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The Growing Adoption of Private and Public Clouds | Part 1

(Private Cloud Architectures)

While technology changes on a regular basis, IT teams have had a standard approach to administration. In recent years, however, there has been a drastic shift in data center administration. One of the biggest shifts is the adoption of private and public clouds. In part one of this series, we will examine private cloud architectures.

Today, companies keep more and more data electronically in lieu of hard copies. Whether they are large multi-layer Photoshop images or files that need to be kept in order to comply with medical or financial regulations, files are getting bigger and there are certainly more of them. Historically, companies would have a series of onsite servers, a backup and retrieval system, miscellaneous supporting hardware, and lots of documented procedures. This would ultimately lead to a never-ending need for new capital expenditures. Above all, one of the biggest issues IT admins wrestle with is managing and adding server space to accommodate all those ever-growing files. Enter the cloud.

According to a forecast from IDC, worldwide spending on hosted private cloud (HPC) services will be more than $24 billion in 2016. Many enterprise organizations are now looking to private cloud architectures as a more efficient solution to the ongoing storage fight. A private cloud would be implemented inside the corporate firewall in order to keep the system secure and available only to employees. A cloud-based architecture is also financially prudent as well as simple to adapt as business needs change.

Even though more and more of the general public have heard of "the cloud," few really understand what it is all about. Management could easily question if it is as secure as on-site servers, if everything would really be within the company's control, and if it would be reliable. The truth is that these concerns are easy to allay. What is important to convey to upper management when discussing the idea of moving to a private cloud is that this is not as new a technology as some think. It has been around for quite a while and it utilized by thousands of companies around the world.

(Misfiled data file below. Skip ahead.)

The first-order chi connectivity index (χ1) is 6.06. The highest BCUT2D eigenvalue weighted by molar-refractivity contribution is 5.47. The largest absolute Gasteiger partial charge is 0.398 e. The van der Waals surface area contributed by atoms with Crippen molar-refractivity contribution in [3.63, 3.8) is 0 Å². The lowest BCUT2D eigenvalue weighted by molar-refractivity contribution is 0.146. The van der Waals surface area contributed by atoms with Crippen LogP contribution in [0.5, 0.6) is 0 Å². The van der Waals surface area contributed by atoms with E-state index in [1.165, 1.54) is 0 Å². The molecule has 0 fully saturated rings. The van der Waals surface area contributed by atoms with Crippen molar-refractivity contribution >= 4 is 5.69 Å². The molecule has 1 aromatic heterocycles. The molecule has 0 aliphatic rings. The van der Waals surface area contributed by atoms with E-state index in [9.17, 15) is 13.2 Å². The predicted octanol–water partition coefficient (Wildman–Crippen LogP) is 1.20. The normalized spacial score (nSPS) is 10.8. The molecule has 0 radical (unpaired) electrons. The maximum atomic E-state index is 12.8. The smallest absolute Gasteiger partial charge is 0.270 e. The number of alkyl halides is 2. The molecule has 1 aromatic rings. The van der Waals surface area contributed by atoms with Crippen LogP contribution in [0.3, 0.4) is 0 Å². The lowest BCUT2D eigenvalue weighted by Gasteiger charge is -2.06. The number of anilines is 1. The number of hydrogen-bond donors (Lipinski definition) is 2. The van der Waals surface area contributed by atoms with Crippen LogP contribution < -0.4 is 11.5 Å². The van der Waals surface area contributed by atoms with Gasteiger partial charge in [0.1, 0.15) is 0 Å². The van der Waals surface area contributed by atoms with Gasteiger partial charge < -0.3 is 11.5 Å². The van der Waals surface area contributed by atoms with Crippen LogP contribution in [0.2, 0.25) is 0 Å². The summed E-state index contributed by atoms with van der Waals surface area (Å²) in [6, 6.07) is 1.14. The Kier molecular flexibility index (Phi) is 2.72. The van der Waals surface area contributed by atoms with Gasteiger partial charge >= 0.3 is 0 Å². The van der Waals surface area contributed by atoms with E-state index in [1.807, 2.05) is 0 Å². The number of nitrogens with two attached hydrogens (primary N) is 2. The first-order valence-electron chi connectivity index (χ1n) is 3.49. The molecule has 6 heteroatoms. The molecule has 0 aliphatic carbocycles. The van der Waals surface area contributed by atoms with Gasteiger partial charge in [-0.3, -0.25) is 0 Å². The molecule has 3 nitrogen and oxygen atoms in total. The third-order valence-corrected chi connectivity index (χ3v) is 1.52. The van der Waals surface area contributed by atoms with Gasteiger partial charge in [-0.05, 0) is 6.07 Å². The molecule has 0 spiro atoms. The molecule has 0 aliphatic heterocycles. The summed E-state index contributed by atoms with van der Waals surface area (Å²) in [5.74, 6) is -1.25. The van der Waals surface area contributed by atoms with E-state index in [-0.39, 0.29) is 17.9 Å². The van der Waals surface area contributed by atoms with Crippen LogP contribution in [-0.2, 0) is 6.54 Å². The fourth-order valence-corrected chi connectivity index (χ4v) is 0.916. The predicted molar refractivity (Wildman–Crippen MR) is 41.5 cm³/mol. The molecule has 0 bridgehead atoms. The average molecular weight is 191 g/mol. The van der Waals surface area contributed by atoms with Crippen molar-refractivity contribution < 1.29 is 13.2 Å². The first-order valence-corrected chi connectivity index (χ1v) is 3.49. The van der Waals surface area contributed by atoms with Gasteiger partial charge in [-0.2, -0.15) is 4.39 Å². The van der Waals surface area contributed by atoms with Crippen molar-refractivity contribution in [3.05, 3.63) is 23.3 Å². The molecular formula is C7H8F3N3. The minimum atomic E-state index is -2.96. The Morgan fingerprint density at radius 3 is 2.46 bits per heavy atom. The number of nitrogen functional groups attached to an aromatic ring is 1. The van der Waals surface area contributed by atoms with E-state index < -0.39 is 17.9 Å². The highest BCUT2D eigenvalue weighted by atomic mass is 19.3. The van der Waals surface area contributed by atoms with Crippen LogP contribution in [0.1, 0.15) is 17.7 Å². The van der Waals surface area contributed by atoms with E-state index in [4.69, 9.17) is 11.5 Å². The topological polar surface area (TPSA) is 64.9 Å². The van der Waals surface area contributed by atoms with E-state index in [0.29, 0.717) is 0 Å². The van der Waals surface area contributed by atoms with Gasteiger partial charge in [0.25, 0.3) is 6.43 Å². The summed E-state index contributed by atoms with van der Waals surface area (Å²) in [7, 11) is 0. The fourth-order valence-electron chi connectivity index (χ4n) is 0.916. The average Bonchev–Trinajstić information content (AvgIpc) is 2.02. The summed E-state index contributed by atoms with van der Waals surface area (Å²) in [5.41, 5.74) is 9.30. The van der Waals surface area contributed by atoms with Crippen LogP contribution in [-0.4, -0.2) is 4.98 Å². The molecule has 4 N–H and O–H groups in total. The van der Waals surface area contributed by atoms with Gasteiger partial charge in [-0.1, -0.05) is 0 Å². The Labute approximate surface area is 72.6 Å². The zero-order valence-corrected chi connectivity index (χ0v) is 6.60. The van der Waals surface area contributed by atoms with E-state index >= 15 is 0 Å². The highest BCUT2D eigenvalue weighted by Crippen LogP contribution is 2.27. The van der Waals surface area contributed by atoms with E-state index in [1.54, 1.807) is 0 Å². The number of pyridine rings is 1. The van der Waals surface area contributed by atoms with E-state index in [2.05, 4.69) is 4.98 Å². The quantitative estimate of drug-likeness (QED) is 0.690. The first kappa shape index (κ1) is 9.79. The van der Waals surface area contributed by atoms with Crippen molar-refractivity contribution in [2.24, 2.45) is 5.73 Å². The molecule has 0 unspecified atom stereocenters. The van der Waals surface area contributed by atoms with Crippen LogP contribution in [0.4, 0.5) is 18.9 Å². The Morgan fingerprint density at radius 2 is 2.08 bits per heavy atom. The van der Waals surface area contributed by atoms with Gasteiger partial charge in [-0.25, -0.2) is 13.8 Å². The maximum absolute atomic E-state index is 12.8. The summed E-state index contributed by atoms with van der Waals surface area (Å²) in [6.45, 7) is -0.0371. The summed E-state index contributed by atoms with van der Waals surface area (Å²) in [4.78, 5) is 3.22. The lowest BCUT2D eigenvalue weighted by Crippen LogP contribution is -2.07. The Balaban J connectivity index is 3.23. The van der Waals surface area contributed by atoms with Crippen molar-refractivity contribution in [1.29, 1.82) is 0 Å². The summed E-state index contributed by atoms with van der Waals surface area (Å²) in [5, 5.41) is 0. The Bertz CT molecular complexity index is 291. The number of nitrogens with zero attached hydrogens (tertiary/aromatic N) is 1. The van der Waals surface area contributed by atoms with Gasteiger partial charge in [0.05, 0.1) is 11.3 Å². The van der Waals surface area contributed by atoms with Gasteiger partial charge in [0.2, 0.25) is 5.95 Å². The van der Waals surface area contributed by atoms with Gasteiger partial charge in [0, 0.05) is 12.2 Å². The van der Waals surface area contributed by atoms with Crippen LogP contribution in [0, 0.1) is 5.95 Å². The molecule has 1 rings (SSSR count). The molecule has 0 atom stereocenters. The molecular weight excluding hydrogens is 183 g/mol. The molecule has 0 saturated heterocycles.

Implementing a private cloud project will require time and a skilled team, which is why many companies decide to employ a third-party for implementation and cloud management. By utilizing a third-party company for hosting, they would be responsible for keeping hardware up-to-date and applying security patches. They would work directly with the on-site IT team to manage backups and retrievals as well as work to have a better understanding of the ongoing technology needs of the business. Ultimately, this will free-up the IT team to work on other enterprise-level projects. It will also loosen up capital expenditures usually spent on data center management and upkeep. Third party implantation and management company Coraid's private cloud solution offers a viable alternative to legacy storage.

What might be most important when it comes to a private cloud is its flexibility, simplicity, and economy of scale it offers. When IT teams rethink their approach to storage architecture, and partner with a qualified third-party, they will quickly realize all the benefits of private cloud use.

When employed correctly, utilizing a private cloud-based system, efficiencies will be identified, and cost savings will be discovered.

More Stories By Sara Williams

Sara Williams is a consultant at Coraid. Coraid is a leading provider of network storage solutions. Coraid delivers scale-out performance, Ethernet simplicity, and an elastic storage architecture to handle massive data growth. Designed from the ground up for virtualization and cloud architectures, Coraid's platform has been deployed by more than 1,700 customers worldwide.

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